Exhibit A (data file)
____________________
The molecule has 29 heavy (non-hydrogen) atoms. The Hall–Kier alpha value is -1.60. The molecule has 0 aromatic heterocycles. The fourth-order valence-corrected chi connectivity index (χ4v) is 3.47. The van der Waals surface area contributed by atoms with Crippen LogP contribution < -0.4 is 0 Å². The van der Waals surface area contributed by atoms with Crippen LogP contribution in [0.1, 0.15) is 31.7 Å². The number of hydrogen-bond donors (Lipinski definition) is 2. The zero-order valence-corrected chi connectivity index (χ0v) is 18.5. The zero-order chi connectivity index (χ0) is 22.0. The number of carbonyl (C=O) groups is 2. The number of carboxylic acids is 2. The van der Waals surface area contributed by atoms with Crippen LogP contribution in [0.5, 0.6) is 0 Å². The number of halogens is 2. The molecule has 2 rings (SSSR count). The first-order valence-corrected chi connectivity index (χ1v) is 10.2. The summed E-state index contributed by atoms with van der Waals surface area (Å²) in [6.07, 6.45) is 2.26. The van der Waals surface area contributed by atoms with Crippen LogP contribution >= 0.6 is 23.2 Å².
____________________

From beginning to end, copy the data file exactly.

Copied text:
The molecule has 29 heavy (non-hydrogen) atoms. The Hall–Kier alpha value is -1.60. The molecule has 0 aromatic heterocycles. The fourth-order valence-corrected chi connectivity index (χ4v) is 3.47. The van der Waals surface area contributed by atoms with Crippen LogP contribution < -0.4 is 0 Å². The van der Waals surface area contributed by atoms with Crippen LogP contribution in [0.1, 0.15) is 31.7 Å². The number of hydrogen-bond donors (Lipinski definition) is 2. The zero-order valence-corrected chi connectivity index (χ0v) is 18.5. The zero-order chi connectivity index (χ0) is 22.0. The number of carbonyl (C=O) groups is 2. The number of carboxylic acids is 2. The van der Waals surface area contributed by atoms with Crippen LogP contribution in [0.5, 0.6) is 0 Å². The number of halogens is 2. The molecule has 2 rings (SSSR count). The first-order valence-corrected chi connectivity index (χ1v) is 10.2. The summed E-state index contributed by atoms with van der Waals surface area (Å²) in [6.07, 6.45) is 2.26. The van der Waals surface area contributed by atoms with Crippen LogP contribution >= 0.6 is 23.2 Å².